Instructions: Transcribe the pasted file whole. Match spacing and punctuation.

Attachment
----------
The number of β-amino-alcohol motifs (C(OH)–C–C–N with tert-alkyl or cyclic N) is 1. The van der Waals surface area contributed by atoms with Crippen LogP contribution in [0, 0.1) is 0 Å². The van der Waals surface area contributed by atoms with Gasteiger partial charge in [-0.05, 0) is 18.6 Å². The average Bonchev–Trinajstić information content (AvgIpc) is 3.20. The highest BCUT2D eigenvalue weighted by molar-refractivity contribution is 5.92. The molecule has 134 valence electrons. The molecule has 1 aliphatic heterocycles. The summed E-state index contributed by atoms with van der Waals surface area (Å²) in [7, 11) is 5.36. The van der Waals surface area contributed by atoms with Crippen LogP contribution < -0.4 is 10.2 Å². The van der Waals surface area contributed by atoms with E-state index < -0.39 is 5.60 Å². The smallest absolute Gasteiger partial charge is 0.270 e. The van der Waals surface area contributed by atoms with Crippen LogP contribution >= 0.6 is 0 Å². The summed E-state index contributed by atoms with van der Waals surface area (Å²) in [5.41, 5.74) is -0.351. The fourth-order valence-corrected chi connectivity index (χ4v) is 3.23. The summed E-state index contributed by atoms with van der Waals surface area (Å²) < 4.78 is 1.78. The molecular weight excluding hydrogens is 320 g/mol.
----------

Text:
The number of β-amino-alcohol motifs (C(OH)–C–C–N with tert-alkyl or cyclic N) is 1. The van der Waals surface area contributed by atoms with Crippen LogP contribution in [0, 0.1) is 0 Å². The van der Waals surface area contributed by atoms with Gasteiger partial charge in [-0.05, 0) is 18.6 Å². The average Bonchev–Trinajstić information content (AvgIpc) is 3.20. The highest BCUT2D eigenvalue weighted by molar-refractivity contribution is 5.92. The molecule has 134 valence electrons. The molecule has 1 aliphatic heterocycles. The summed E-state index contributed by atoms with van der Waals surface area (Å²) in [7, 11) is 5.36. The van der Waals surface area contributed by atoms with Crippen LogP contribution < -0.4 is 10.2 Å². The van der Waals surface area contributed by atoms with E-state index < -0.39 is 5.60 Å². The smallest absolute Gasteiger partial charge is 0.270 e. The van der Waals surface area contributed by atoms with Crippen LogP contribution >= 0.6 is 0 Å². The summed E-state index contributed by atoms with van der Waals surface area (Å²) in [5.41, 5.74) is -0.351. The fourth-order valence-corrected chi connectivity index (χ4v) is 3.23. The summed E-state index contributed by atoms with van der Waals surface area (Å²) < 4.78 is 1.78. The molecular weight excluding hydrogens is 320 g/mol.